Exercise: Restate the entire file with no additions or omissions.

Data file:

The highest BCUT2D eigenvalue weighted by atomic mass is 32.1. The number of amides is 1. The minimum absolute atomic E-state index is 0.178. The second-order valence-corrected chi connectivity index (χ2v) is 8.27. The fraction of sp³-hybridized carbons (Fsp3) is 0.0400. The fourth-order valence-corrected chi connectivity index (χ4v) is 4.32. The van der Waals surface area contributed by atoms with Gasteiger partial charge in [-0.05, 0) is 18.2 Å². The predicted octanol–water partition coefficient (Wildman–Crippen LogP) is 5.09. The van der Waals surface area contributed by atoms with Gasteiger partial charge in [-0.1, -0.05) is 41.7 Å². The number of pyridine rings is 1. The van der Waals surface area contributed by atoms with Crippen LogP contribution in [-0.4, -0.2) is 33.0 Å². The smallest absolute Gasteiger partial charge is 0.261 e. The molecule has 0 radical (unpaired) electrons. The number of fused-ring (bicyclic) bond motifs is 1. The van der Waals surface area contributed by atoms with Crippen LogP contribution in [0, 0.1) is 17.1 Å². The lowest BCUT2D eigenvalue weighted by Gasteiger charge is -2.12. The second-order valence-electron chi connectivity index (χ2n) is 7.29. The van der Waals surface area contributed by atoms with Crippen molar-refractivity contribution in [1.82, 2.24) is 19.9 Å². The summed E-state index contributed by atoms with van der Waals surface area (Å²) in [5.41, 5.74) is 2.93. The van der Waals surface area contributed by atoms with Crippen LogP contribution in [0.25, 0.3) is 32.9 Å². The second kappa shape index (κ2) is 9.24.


The highest BCUT2D eigenvalue weighted by atomic mass is 32.1. The number of amides is 1. The minimum absolute atomic E-state index is 0.178. The second-order valence-corrected chi connectivity index (χ2v) is 8.27. The fraction of sp³-hybridized carbons (Fsp3) is 0.0400. The fourth-order valence-corrected chi connectivity index (χ4v) is 4.32. The van der Waals surface area contributed by atoms with Gasteiger partial charge in [-0.05, 0) is 18.2 Å². The predicted octanol–water partition coefficient (Wildman–Crippen LogP) is 5.09. The van der Waals surface area contributed by atoms with Gasteiger partial charge in [-0.1, -0.05) is 41.7 Å². The number of pyridine rings is 1. The van der Waals surface area contributed by atoms with Crippen LogP contribution in [-0.4, -0.2) is 33.0 Å². The smallest absolute Gasteiger partial charge is 0.261 e. The molecule has 0 radical (unpaired) electrons. The number of fused-ring (bicyclic) bond motifs is 1. The van der Waals surface area contributed by atoms with Crippen LogP contribution in [0, 0.1) is 17.1 Å². The lowest BCUT2D eigenvalue weighted by Gasteiger charge is -2.12. The second-order valence-electron chi connectivity index (χ2n) is 7.29. The van der Waals surface area contributed by atoms with Crippen molar-refractivity contribution in [1.82, 2.24) is 19.9 Å². The summed E-state index contributed by atoms with van der Waals surface area (Å²) in [5.41, 5.74) is 2.93. The van der Waals surface area contributed by atoms with Crippen LogP contribution in [0.25, 0.3) is 32.9 Å². The second kappa shape index (κ2) is 9.24.